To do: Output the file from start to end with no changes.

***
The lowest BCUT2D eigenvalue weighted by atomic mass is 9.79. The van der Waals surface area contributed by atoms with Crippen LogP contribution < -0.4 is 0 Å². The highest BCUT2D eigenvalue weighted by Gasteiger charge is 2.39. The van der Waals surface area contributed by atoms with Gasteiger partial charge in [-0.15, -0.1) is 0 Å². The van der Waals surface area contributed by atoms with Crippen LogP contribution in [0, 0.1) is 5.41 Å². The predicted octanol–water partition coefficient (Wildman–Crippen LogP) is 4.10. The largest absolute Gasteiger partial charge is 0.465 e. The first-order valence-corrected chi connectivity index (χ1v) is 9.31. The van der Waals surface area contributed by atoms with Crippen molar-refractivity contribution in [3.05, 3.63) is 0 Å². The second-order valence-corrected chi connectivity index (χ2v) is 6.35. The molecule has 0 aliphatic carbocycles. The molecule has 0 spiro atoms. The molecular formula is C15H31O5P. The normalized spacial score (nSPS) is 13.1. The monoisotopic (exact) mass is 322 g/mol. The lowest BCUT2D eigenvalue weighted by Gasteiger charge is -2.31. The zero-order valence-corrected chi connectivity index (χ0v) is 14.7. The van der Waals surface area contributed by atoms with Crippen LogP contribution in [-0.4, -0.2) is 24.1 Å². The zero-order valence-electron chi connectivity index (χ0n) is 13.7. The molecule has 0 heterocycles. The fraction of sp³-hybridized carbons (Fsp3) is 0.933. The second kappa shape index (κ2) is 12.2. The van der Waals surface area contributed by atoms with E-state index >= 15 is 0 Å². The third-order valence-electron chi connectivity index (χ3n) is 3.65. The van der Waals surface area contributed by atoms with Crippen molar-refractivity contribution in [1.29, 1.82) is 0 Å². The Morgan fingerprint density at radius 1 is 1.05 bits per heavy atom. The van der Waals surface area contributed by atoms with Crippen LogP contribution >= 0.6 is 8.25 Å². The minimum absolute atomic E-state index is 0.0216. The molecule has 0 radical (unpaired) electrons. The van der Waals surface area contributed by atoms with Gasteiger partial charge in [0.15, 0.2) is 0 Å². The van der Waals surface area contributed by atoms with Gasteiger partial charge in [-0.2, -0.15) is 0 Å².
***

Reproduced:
The lowest BCUT2D eigenvalue weighted by atomic mass is 9.79. The van der Waals surface area contributed by atoms with Crippen LogP contribution < -0.4 is 0 Å². The highest BCUT2D eigenvalue weighted by Gasteiger charge is 2.39. The van der Waals surface area contributed by atoms with Gasteiger partial charge in [-0.15, -0.1) is 0 Å². The van der Waals surface area contributed by atoms with Crippen LogP contribution in [0, 0.1) is 5.41 Å². The predicted octanol–water partition coefficient (Wildman–Crippen LogP) is 4.10. The largest absolute Gasteiger partial charge is 0.465 e. The first-order valence-corrected chi connectivity index (χ1v) is 9.31. The van der Waals surface area contributed by atoms with Crippen molar-refractivity contribution in [3.05, 3.63) is 0 Å². The second-order valence-corrected chi connectivity index (χ2v) is 6.35. The molecule has 0 aliphatic carbocycles. The molecule has 0 spiro atoms. The molecular formula is C15H31O5P. The normalized spacial score (nSPS) is 13.1. The monoisotopic (exact) mass is 322 g/mol. The lowest BCUT2D eigenvalue weighted by Gasteiger charge is -2.31. The zero-order valence-corrected chi connectivity index (χ0v) is 14.7. The van der Waals surface area contributed by atoms with Crippen LogP contribution in [-0.4, -0.2) is 24.1 Å². The zero-order valence-electron chi connectivity index (χ0n) is 13.7. The molecule has 0 heterocycles. The fraction of sp³-hybridized carbons (Fsp3) is 0.933. The second kappa shape index (κ2) is 12.2. The van der Waals surface area contributed by atoms with E-state index >= 15 is 0 Å². The third-order valence-electron chi connectivity index (χ3n) is 3.65. The van der Waals surface area contributed by atoms with Crippen molar-refractivity contribution in [1.29, 1.82) is 0 Å². The Morgan fingerprint density at radius 1 is 1.05 bits per heavy atom. The van der Waals surface area contributed by atoms with Crippen LogP contribution >= 0.6 is 8.25 Å². The minimum absolute atomic E-state index is 0.0216. The molecule has 0 radical (unpaired) electrons. The van der Waals surface area contributed by atoms with Gasteiger partial charge in [0.15, 0.2) is 0 Å². The van der Waals surface area contributed by atoms with Gasteiger partial charge in [-0.2, -0.15) is 0 Å².